Can anti-aliasing be turned off in OS X

akadmon

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Aug 30, 2006
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I'm one of those people to whom anti-aliased text looks fuzzy & blurry. So how do I turn anti-aliasing off completely in OS X?
 

AllieNeko

macrumors 65816
Sep 25, 2003
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Develop sanity and see a psychologist? Modern "anti-aliasing" is not merely filling in pixels with grey. It's using specific colors to address only certain subpixels, thus radically increasing (3X) the horizontal resolution of the text. It's not "blurry" at all - it's FAR sharper creating a smooth appearance.

Only with old anti-aliasing (greyscale) techniques or on CRT monitors could it be considered blurred.

See this: http://en.wikipedia.org/wiki/Subpixel_rendering
 
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Blue Velvet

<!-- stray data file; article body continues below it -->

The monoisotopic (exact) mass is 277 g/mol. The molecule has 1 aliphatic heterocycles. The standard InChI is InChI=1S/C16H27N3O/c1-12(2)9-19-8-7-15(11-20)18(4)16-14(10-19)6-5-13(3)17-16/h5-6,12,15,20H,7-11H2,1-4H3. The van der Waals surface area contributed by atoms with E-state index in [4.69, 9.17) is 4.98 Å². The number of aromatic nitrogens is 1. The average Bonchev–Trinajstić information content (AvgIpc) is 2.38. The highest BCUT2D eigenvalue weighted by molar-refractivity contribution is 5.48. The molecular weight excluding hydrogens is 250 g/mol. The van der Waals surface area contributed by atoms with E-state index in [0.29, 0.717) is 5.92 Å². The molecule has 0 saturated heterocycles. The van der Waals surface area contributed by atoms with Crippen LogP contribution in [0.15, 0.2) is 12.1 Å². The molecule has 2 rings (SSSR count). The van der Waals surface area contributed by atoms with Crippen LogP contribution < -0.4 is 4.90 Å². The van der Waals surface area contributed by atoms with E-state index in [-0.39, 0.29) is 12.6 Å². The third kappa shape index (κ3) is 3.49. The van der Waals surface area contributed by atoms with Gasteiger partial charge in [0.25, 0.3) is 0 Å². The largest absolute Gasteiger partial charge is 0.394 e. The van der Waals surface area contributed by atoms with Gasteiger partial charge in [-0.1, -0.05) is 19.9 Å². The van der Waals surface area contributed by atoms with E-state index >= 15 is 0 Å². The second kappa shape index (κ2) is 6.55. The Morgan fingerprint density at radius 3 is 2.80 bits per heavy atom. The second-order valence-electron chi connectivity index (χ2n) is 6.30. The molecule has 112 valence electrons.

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Jul 4, 2004
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It's ugly as hell but go to System Preferences>Appearance>Font Smoothing (at bottom) and mess with the options till you're happy.
 
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akadmon

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It's ugly as hell but go to System Preferences>Appearance>Font Smoothing (at bottom) and mess with the options till you're happy.
The trouble is I'm not happy with any of them! It seems none of the options actually turn anti-aliasing off.

I came across some references to a little program called Tinkertool. Does anyone know if it can turn OS X anti-aliasing off?
 
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panoz7

macrumors 6502a
Nov 21, 2005
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I came across some references to a little program called Tinkertool. Does anyone know if it can turn OS X anti-aliasing off?
Tinkertool won't let you turn font smoothing off entirely but it will let you set the minimum font size (OS X's default is 8) for which font smoothing occurs. Set it to something big and I think you'll be set.

I'd also recommend giving font smoothing a try for a little while. When I first tried OS X it drove me crazy... I thought it was really blurry also. After a week or two I adjusted and now I can't live without it.
 
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akadmon